COVID-19: If you think your working conditions put you at risk
Employees may be faced with new risks in the workplace as a result of the COVID-19 pandemic. Employees who refuses to perform work due to concerns over COVID-19 exposure may risk discipline for "insubordination". However, such discipline can potentially violate the law and/or a collective bargaining agreement ('CBA"). If you have concerns about the risk you face in the workplace, you should consult with your steward or a local officer for advice.
Employees covered by a CBA are more likely to be protected from discipline if:
--The employee can show that they had a genuine and reasonably based belief that performing those work duties would put them at immediate risk of contracting or being exposed to COVID-19.
--Where practical, concerns were timely presented to management
--Where practical, the employee conditions their work on reasonable remedial measures that would allow the employee to perform work with minimal risk; and
--An affected employee keeps a written record of the circumstances surrounding and refusal to perform work.
--In addition; the Center for Disease Control and Prevention has provided guidance to employers in light of the COVID-19 pandemic: https://www.cdc.gov/coronavirus/2019-ncov/community/guidance-business-response.html. Employees should review this resource and encourage employers to adhere to its recommendations, as this resource may provide additional "just cause" considerations.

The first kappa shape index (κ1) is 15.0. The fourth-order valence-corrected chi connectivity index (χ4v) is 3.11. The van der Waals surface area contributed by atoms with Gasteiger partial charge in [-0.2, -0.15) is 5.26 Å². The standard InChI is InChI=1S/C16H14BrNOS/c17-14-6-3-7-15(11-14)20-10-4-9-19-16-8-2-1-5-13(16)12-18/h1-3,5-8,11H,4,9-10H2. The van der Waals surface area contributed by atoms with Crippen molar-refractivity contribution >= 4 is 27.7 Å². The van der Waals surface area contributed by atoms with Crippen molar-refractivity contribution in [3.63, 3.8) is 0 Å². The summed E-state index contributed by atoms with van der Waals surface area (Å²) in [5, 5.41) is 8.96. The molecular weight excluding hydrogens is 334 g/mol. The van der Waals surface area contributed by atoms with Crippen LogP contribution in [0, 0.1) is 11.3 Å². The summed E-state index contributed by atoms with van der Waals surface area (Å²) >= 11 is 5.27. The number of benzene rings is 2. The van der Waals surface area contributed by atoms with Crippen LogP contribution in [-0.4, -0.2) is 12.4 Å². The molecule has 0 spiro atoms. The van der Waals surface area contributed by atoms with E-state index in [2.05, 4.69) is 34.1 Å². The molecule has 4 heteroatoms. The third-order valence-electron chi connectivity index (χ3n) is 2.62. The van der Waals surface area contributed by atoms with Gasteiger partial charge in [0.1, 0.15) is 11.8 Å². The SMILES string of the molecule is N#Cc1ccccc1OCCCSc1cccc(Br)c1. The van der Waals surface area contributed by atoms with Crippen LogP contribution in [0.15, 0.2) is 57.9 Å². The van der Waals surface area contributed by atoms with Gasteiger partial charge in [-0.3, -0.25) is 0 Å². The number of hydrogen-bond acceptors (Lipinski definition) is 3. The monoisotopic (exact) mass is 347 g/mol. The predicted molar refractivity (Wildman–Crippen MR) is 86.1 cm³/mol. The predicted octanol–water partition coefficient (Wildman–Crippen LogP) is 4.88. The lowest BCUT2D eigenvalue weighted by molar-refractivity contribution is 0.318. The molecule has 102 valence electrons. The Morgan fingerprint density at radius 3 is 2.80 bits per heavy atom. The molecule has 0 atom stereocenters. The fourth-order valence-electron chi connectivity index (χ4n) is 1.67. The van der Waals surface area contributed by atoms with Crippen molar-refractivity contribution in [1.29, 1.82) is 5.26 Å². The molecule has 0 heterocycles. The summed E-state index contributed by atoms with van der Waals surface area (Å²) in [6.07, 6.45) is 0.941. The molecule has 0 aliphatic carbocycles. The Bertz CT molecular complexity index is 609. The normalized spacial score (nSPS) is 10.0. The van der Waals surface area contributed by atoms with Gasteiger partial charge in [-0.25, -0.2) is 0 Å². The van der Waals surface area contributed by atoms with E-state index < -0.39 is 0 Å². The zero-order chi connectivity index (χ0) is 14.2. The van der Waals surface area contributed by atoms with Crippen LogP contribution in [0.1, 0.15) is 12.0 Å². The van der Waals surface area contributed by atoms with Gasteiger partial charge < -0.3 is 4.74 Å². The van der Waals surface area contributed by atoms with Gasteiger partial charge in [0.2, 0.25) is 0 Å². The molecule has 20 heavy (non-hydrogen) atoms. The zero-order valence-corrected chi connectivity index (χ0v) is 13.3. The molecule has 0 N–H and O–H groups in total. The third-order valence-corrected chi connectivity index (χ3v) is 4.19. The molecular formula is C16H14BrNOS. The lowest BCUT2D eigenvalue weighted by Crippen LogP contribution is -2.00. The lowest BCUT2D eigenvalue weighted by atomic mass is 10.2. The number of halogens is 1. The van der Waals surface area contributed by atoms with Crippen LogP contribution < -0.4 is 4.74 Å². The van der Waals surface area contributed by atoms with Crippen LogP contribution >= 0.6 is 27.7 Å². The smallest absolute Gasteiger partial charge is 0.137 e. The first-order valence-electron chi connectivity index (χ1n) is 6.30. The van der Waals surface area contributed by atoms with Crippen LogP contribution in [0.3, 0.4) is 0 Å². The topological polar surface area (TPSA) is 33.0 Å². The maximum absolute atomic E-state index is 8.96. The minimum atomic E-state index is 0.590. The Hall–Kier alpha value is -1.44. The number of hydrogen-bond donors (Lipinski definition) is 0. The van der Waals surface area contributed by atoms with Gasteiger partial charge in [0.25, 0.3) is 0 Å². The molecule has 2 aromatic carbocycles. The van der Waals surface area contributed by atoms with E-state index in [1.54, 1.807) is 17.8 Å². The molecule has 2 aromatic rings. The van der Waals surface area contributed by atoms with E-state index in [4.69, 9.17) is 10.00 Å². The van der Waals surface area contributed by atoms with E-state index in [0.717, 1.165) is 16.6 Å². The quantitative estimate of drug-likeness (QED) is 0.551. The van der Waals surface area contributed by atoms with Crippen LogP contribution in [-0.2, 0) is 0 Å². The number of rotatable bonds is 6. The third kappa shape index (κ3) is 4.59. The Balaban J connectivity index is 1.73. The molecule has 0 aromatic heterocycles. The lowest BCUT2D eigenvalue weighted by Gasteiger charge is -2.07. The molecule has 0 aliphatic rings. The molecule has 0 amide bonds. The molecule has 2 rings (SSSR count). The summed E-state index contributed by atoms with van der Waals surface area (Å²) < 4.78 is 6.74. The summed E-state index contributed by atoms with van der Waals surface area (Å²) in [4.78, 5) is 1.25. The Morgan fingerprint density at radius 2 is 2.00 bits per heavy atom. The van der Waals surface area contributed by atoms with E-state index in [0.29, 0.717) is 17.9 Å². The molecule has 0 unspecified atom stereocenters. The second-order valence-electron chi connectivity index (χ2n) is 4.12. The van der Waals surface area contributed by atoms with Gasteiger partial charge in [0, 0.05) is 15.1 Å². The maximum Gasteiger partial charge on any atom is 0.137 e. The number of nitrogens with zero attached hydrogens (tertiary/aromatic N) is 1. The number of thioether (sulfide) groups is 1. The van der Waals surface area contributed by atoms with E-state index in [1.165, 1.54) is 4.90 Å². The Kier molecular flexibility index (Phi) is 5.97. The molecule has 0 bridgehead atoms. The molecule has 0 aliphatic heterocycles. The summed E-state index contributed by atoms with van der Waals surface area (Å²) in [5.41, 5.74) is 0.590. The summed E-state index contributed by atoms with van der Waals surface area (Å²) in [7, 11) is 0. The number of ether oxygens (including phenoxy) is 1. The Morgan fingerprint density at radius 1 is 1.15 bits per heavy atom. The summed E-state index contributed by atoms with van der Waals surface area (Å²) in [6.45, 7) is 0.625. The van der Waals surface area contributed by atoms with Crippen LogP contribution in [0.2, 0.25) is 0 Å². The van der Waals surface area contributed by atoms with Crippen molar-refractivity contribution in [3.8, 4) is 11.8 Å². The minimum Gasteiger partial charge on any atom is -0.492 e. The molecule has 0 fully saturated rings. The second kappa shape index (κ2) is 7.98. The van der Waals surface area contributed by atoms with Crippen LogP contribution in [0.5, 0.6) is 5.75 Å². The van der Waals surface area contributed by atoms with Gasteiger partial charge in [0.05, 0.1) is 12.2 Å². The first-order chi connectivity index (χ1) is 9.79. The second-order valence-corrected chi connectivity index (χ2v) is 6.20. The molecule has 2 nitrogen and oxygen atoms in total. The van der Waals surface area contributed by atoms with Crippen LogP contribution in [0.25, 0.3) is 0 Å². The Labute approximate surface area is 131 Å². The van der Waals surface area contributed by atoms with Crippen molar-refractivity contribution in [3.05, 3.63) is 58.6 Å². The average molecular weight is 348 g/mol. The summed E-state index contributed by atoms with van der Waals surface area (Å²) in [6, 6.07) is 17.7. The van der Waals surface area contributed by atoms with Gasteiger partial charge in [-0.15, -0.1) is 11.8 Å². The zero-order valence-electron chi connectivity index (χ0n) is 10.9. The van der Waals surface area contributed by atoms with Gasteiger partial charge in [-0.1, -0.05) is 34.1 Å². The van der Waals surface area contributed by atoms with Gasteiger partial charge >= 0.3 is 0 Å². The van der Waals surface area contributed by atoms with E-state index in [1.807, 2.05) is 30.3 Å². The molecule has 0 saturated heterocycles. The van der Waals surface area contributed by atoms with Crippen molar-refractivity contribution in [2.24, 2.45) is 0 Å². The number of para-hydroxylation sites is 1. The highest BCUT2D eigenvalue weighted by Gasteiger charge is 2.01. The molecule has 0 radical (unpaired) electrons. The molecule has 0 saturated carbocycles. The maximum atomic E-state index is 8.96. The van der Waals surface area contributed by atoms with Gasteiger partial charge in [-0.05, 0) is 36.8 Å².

--Blanket refusals to work, i.e. complete refusals irrespective of remedial measures offered by an employer, are far less likely to be protected.
--Employees at greater risk because of their own health condition may be entitled to a reasonable accommodation up to and potentally including leave from work.
--Generally, discipline can be avoided or invalidated if an employee or group of employees (whether represented by the union or not) (1) act in good faith in refusing to perform work due to abnormally dangerous conditions, (2) the belief was a contributing cause of the work stoppage, (3) the employee's belief was supported by ascertainable, objective evidence, and (4) the preceived danger posed am immediate threat of harm to employee health and safety.
--Employees may also have protections afforded under state law and/or employment law applicable to a particular sector